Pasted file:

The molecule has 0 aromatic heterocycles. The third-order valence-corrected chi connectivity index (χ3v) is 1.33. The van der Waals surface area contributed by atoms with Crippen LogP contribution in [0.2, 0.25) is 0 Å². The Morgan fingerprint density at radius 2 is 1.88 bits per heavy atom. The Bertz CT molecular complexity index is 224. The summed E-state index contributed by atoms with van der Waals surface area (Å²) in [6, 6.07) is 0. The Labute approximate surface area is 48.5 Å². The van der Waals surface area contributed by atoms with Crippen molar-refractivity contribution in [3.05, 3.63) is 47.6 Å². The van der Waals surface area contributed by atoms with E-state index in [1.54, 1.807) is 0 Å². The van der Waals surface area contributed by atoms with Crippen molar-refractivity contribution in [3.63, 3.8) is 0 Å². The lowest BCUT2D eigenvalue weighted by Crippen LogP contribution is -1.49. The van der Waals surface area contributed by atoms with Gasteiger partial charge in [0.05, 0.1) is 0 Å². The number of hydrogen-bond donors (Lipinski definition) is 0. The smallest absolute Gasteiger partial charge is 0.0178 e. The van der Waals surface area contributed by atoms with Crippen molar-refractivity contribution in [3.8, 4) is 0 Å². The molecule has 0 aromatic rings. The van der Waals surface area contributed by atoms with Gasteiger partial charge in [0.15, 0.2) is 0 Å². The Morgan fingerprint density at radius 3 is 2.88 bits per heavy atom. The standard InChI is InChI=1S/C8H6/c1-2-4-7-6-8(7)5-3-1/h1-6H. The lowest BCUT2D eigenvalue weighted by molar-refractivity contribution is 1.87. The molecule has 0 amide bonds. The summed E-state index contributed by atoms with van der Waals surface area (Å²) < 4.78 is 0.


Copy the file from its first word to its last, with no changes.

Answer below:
The molecule has 0 aromatic heterocycles. The third-order valence-corrected chi connectivity index (χ3v) is 1.33. The van der Waals surface area contributed by atoms with Crippen LogP contribution in [0.2, 0.25) is 0 Å². The Morgan fingerprint density at radius 2 is 1.88 bits per heavy atom. The Bertz CT molecular complexity index is 224. The summed E-state index contributed by atoms with van der Waals surface area (Å²) in [6, 6.07) is 0. The Labute approximate surface area is 48.5 Å². The van der Waals surface area contributed by atoms with Crippen molar-refractivity contribution in [3.05, 3.63) is 47.6 Å². The van der Waals surface area contributed by atoms with E-state index in [1.54, 1.807) is 0 Å². The van der Waals surface area contributed by atoms with Crippen molar-refractivity contribution in [3.63, 3.8) is 0 Å². The lowest BCUT2D eigenvalue weighted by Crippen LogP contribution is -1.49. The van der Waals surface area contributed by atoms with Gasteiger partial charge in [0.05, 0.1) is 0 Å². The number of hydrogen-bond donors (Lipinski definition) is 0. The smallest absolute Gasteiger partial charge is 0.0178 e. The van der Waals surface area contributed by atoms with Crippen molar-refractivity contribution in [3.8, 4) is 0 Å². The molecule has 0 aromatic rings. The van der Waals surface area contributed by atoms with Gasteiger partial charge in [0.15, 0.2) is 0 Å². The Morgan fingerprint density at radius 3 is 2.88 bits per heavy atom. The standard InChI is InChI=1S/C8H6/c1-2-4-7-6-8(7)5-3-1/h1-6H. The lowest BCUT2D eigenvalue weighted by molar-refractivity contribution is 1.87. The molecule has 0 amide bonds. The summed E-state index contributed by atoms with van der Waals surface area (Å²) < 4.78 is 0.